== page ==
The world may not need another blog post about strawberry-rhubarb pie, but I need to write this one. Because it’s not just about pie, it’s about a pie for my dad. My dad has the misfortune of his birthday only being a week or so before Father’s Day, so we tend to lump the two together. Also he’s quite difficult to shop for, so we tend to… not shop for him. But this year I’m going to celebrate him properly – starting with this blog post, and a strawberry-rhubarb-raspberry pie.
I become more and more grateful for my parents the older I get. Particularly this year as we prepare for our wedding, I don’t know where we would be without them. We’re getting married at their house in Maine, and my dad built us a barn, by hand, for the reception. It’s absolutely beautiful and so special to be celebrating at a place we both love. (Lest you think I’m even more spoiled than I am in reality, the barn, who’s primary purpose will be boat storage, was always in the long term house plan, just bumped up a few years). The long farm tables we’ll gather at will be my dad’s handiwork as well. Not to mention the hours of yard work and prep required to host a wedding!
The wedding is a big thing, but I’m grateful for all the little (and other not so little) things too. The emergency plumbing assistance when our pipes burst while we were in Portugal. Bringing us a piano rescued from a friary. The tax help phone call I make every year on April 14th. Driving me and a pile of my adult friends to and from our high school reunion last weekend when we did a little too much day-drinking. Teaching me how to play soccer and to sail, even though I never really fell in love with those things. Teaching me to play piano, which I do love.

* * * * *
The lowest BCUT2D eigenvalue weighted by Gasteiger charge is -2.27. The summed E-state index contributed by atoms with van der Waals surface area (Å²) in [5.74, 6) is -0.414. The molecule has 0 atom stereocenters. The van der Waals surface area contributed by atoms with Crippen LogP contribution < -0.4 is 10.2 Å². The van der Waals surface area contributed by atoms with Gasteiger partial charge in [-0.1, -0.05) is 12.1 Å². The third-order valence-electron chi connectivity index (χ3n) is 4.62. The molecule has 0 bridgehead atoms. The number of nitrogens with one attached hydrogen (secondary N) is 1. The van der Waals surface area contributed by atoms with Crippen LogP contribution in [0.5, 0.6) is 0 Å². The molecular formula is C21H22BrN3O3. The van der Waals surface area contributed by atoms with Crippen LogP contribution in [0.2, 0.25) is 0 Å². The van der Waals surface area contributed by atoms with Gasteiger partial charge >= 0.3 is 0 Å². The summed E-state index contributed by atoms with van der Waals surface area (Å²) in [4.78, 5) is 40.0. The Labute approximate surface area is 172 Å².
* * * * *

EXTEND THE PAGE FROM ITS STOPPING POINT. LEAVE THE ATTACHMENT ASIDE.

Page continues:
My dad doesn’t like to sit still. He always has a dozen projects going on, and a “master plan” he’s ready to share with you. When we’re up in Maine, he can usually be found tractoring something or cutting down a tree – we (lovingly) call him The Onceler. He loves to be on the water, the reason we find ourselves with such a collection of boats. Some of my fondest memories of Maine are of early mornings out on the harbor, dad at Clifford’s helm, skimming the ocean’s surface while its still glassy, looking for dolphins.
I could go on, but the point is, my dad is a good guy. Some might say a Great Man. And it’s time to tell you about this the pie. My dad has always loved strawberry-rhubarb pie, but after many attempts deemed “a little too soupy” my mother refuses to make any more. Don’t get me wrong, my mom is an amazing cook, and she’s particularly good at baking pies. But strawberry-rhubarb pie is just not her thing.
So I’ve taken the baton from her and am the strawberry-rhubarb pie baker this year. Actually, I made two pies – one to take to my dad last weekend, and one to share here. I added raspberries to both, making this a strawberry-rhubarb-raspberry pie, and did my best at a lattice crust. Trevor is a bit persnickety about these things but I think even he approves of this lattice. The filling is still a little bit loose – I’m not sure there’s a way around that – but holds together well enough to slice neatly. Just make sure you don’t cut into it right away, as it needs several hours post-baking to set up properly.
Happy birthday and happy father’s day, dad! I love you and I hope my pie was up to snuff.
A not-too-soupy, not-too-firm Strawberry-Rhubarb-Raspberry Pie with a lattice crust and a hint of vanilla.
Adapted from Smitten Kitchen and Sally’s Baking Addiction.